Images bring literature to life

By Rachel Fitzgerald

Scallop shells engraved in cobblestone streets led us out of the city of Leon to the meandering gravel roads of the countryside graffitied with vibrant yellow arrows. Pilgrims on the trail wear scallop shells on their packs as a medieval reminder of pilgrims trekking to the ends of the earth following the arrow that points the way, a marker of the revived camino. These symbols have become emblematic of the camino and directed us to our first milestone on the journey, Mazarife. The stone streets rumbled as tractors passed through completing a days work. We scoped out the rural grocery store (what most would equate to a rundown convenience store) and picked out items for the next day’s breakfast.

Then we ventured to the Panaderia or bread store. Upon entry, a smoky fog choked the room clouding the smell of the freshly baked bread. What struck me was the wall clock, paralyzed at 12:01 PM most likely years ago. For me, these are the images of Spain. A simple metaphor that symbolizes a Spain and a Spanish people stuck in the past like the broken clock that lays beside the shattered mold of baby Jesus in the realism of Galdós’ “La sombra.” The reappearing image as a compulsion to remember the past resurfaces stagnant on the wall even in the contemporary, fantastical fiction of Cristina Fernandez Cubas’, “El mascardon.” Spanish literature again came to life as a woman (whom I imagined was in her late-80s) served us fresh bread in a small rural community that would be a ghost town if not for the tourist traffic of the camino. The next town brought a local busybody lingering in the bar of the alburgue and happily conversing with any pilgrim who could muster a simple Spanish sentence. With every cafe con leche he poetically waxed “read ‘ Don Quixote de la Mancha'” that’s how you ‘ll learn Spanish.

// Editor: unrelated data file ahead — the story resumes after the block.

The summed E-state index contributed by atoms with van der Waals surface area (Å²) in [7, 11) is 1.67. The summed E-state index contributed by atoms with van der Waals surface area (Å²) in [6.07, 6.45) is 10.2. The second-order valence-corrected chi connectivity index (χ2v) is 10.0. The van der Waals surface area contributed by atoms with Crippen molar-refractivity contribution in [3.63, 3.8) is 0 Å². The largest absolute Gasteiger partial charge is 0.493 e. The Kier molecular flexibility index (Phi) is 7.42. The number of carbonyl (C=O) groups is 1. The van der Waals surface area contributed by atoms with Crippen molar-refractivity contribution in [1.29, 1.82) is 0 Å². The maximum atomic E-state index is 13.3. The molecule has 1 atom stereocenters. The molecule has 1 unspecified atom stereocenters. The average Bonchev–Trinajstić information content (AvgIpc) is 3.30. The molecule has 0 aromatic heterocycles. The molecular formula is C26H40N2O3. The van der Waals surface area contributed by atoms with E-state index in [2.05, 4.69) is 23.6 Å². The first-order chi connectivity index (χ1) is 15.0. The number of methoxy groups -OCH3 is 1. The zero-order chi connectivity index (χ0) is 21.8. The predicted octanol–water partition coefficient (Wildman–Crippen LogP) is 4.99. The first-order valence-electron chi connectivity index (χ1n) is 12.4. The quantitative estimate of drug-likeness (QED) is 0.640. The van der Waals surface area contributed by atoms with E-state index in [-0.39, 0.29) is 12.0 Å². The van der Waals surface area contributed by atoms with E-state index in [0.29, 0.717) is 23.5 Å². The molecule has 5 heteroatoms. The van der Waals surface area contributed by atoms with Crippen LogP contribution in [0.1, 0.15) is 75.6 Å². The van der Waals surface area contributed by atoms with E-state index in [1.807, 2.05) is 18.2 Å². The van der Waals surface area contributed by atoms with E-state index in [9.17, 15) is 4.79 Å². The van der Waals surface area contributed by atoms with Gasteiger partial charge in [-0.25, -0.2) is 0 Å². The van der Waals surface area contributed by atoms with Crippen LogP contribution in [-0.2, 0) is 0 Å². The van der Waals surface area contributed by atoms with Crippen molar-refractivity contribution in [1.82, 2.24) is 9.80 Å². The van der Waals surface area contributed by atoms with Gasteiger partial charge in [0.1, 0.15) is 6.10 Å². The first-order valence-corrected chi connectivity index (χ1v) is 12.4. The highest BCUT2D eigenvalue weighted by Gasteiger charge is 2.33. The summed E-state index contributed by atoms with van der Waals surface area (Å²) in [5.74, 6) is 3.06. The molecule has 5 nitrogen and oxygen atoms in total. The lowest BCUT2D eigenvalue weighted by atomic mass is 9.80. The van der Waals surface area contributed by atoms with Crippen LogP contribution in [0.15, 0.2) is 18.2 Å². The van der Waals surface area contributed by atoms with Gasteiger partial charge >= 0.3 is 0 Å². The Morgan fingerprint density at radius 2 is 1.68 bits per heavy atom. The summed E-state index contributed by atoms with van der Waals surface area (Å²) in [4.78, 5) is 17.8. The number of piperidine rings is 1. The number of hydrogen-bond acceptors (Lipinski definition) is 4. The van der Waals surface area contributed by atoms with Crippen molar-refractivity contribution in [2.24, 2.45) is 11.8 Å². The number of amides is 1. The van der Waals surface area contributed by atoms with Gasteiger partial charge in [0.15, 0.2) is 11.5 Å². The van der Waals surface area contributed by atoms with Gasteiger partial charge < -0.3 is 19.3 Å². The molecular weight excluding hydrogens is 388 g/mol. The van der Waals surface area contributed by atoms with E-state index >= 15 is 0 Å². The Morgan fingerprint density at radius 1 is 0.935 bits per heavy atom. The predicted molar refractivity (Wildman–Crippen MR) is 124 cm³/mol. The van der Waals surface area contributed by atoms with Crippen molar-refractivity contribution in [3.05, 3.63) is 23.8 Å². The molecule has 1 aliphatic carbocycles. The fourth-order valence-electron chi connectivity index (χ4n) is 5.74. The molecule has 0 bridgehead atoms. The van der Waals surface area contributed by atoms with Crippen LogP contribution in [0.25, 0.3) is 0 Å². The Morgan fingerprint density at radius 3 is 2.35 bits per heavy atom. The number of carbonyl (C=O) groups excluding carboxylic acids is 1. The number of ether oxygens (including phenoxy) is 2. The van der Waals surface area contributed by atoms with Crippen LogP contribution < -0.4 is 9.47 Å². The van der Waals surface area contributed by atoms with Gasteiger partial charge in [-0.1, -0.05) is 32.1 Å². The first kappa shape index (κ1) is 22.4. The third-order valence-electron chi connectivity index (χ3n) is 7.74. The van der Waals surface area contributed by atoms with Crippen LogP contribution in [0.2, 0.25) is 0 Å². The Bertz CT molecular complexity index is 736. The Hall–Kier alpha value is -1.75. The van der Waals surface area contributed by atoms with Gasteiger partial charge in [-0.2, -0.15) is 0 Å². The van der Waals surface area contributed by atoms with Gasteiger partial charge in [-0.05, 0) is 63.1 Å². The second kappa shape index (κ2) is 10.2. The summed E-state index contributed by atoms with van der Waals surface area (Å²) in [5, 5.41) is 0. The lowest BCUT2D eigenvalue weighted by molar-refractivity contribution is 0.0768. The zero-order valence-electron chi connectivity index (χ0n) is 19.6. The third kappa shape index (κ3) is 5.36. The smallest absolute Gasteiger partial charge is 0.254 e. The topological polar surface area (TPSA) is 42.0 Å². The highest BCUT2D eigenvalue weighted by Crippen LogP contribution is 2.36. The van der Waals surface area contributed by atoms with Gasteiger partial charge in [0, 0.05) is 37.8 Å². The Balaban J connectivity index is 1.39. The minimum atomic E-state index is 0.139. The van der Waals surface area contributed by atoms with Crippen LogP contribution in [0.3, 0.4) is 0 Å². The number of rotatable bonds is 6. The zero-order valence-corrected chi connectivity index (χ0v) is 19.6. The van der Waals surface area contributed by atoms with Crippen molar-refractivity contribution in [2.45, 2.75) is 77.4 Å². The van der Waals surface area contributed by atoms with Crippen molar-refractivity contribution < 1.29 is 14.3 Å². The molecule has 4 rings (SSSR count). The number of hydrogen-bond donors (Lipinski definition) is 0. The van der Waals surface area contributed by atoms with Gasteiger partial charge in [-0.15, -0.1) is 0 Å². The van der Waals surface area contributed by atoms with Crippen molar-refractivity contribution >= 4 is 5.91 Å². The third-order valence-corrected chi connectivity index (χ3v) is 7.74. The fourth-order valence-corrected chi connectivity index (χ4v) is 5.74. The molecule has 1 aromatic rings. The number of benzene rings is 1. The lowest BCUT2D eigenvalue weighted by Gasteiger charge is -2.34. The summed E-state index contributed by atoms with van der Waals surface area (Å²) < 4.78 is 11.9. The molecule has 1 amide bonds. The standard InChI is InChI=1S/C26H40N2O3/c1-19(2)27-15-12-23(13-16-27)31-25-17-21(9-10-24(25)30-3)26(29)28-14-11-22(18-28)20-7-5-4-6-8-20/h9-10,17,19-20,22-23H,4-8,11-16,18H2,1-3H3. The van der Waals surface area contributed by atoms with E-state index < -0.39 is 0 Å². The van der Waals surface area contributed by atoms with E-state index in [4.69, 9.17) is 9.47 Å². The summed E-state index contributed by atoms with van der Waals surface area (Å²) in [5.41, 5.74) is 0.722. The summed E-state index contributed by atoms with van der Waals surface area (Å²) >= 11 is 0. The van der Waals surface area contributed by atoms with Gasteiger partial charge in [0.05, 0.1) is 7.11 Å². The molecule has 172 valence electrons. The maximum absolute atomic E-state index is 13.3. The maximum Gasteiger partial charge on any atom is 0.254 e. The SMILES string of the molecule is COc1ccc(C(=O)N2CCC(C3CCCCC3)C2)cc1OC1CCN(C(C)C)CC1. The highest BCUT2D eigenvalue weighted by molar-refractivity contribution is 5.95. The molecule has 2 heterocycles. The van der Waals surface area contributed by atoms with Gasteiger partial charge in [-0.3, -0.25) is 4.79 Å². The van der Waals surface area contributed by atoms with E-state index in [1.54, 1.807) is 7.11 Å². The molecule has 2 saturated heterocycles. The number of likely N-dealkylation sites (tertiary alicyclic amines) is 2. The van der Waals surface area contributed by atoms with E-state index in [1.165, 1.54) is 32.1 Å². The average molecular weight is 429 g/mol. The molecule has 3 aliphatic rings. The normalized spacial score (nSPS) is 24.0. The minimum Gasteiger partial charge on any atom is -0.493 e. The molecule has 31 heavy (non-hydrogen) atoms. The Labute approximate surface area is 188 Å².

It surprised me how often the Classics pervade the ordinary life of Spain. Even when the 73-year old volunteer in the alburgue in Molinaseca calls his adopted dog, Lazarillo, literature is alive again. The mangy pet, seemingly deranged like most stray street dogs with a gnarly growl and protruding teeth, exemplifies his name. Donning the title of the protagonist of Lazarillo del Tormes, a picaro, or vagabond who scavenges, begs and steals from his master in a series of tricks in order to survive, this little mutt signifies a whole class of Spanish literature. Everyday instances with locals along the camino de santiago are reminders of a country that always keeps the past present through its literature. The rigors and vigor of walking 300K across Spain provide a very organic experience and place of cultural encounter with the local color of life in Spain.

Photo: Rachel hikes with Ashley.


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